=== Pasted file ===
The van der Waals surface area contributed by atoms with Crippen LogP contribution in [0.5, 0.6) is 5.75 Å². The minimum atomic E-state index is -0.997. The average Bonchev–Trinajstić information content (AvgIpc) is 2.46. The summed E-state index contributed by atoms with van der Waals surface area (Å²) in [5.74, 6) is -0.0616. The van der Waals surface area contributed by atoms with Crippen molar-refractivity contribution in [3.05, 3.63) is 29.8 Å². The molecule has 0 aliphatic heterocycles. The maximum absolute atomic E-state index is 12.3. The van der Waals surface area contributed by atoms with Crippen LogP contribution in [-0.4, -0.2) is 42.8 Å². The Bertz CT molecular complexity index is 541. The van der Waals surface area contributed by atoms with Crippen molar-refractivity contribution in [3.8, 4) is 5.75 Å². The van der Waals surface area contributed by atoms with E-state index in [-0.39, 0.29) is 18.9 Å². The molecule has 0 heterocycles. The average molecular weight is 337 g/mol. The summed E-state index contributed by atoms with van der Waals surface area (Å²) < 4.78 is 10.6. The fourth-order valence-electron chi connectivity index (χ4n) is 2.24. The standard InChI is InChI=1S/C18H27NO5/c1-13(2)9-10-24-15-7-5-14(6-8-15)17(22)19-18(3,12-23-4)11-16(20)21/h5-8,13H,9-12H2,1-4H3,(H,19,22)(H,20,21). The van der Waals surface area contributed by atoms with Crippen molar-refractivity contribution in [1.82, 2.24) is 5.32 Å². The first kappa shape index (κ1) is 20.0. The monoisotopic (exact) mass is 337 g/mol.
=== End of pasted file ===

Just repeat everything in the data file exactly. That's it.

The van der Waals surface area contributed by atoms with Crippen LogP contribution in [0.5, 0.6) is 5.75 Å². The minimum atomic E-state index is -0.997. The average Bonchev–Trinajstić information content (AvgIpc) is 2.46. The summed E-state index contributed by atoms with van der Waals surface area (Å²) in [5.74, 6) is -0.0616. The van der Waals surface area contributed by atoms with Crippen molar-refractivity contribution in [3.05, 3.63) is 29.8 Å². The molecule has 0 aliphatic heterocycles. The maximum absolute atomic E-state index is 12.3. The van der Waals surface area contributed by atoms with Crippen LogP contribution in [-0.4, -0.2) is 42.8 Å². The Bertz CT molecular complexity index is 541. The van der Waals surface area contributed by atoms with Crippen molar-refractivity contribution in [3.8, 4) is 5.75 Å². The van der Waals surface area contributed by atoms with E-state index in [-0.39, 0.29) is 18.9 Å². The molecule has 0 heterocycles. The average molecular weight is 337 g/mol. The summed E-state index contributed by atoms with van der Waals surface area (Å²) < 4.78 is 10.6. The fourth-order valence-electron chi connectivity index (χ4n) is 2.24. The standard InChI is InChI=1S/C18H27NO5/c1-13(2)9-10-24-15-7-5-14(6-8-15)17(22)19-18(3,12-23-4)11-16(20)21/h5-8,13H,9-12H2,1-4H3,(H,19,22)(H,20,21). The van der Waals surface area contributed by atoms with Crippen molar-refractivity contribution in [1.82, 2.24) is 5.32 Å². The first kappa shape index (κ1) is 20.0. The monoisotopic (exact) mass is 337 g/mol.